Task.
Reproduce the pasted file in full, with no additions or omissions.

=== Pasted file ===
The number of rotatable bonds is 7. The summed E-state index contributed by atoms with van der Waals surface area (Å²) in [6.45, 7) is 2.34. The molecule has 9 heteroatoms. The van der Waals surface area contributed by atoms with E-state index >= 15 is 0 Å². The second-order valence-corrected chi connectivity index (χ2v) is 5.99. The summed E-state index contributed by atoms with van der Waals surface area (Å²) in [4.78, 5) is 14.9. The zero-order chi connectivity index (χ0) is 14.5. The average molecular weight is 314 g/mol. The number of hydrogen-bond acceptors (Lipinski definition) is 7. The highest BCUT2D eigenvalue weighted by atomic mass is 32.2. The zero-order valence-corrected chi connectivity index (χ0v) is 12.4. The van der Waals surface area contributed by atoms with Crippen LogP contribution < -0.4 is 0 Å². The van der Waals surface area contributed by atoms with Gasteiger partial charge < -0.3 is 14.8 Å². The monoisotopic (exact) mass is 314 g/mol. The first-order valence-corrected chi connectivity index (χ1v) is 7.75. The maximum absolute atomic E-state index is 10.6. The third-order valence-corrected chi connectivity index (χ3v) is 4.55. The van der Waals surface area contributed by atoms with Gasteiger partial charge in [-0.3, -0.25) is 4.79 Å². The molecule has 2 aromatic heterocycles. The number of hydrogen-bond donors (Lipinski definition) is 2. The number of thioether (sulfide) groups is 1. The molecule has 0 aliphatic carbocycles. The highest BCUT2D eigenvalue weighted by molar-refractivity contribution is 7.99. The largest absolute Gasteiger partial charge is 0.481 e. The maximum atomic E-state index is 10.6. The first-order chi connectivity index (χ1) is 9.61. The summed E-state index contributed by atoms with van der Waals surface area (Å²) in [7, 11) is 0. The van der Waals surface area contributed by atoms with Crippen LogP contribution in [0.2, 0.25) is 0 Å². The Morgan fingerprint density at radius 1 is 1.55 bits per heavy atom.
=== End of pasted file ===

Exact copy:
The number of rotatable bonds is 7. The summed E-state index contributed by atoms with van der Waals surface area (Å²) in [6.45, 7) is 2.34. The molecule has 9 heteroatoms. The van der Waals surface area contributed by atoms with E-state index >= 15 is 0 Å². The second-order valence-corrected chi connectivity index (χ2v) is 5.99. The summed E-state index contributed by atoms with van der Waals surface area (Å²) in [4.78, 5) is 14.9. The zero-order chi connectivity index (χ0) is 14.5. The average molecular weight is 314 g/mol. The number of hydrogen-bond acceptors (Lipinski definition) is 7. The highest BCUT2D eigenvalue weighted by atomic mass is 32.2. The zero-order valence-corrected chi connectivity index (χ0v) is 12.4. The van der Waals surface area contributed by atoms with Crippen LogP contribution < -0.4 is 0 Å². The van der Waals surface area contributed by atoms with Gasteiger partial charge < -0.3 is 14.8 Å². The monoisotopic (exact) mass is 314 g/mol. The first-order valence-corrected chi connectivity index (χ1v) is 7.75. The maximum absolute atomic E-state index is 10.6. The third-order valence-corrected chi connectivity index (χ3v) is 4.55. The van der Waals surface area contributed by atoms with Gasteiger partial charge in [-0.3, -0.25) is 4.79 Å². The molecule has 2 aromatic heterocycles. The number of hydrogen-bond donors (Lipinski definition) is 2. The number of thioether (sulfide) groups is 1. The molecule has 0 aliphatic carbocycles. The highest BCUT2D eigenvalue weighted by molar-refractivity contribution is 7.99. The largest absolute Gasteiger partial charge is 0.481 e. The maximum atomic E-state index is 10.6. The first-order chi connectivity index (χ1) is 9.61. The summed E-state index contributed by atoms with van der Waals surface area (Å²) in [7, 11) is 0. The van der Waals surface area contributed by atoms with Crippen LogP contribution in [0.2, 0.25) is 0 Å². The Morgan fingerprint density at radius 1 is 1.55 bits per heavy atom.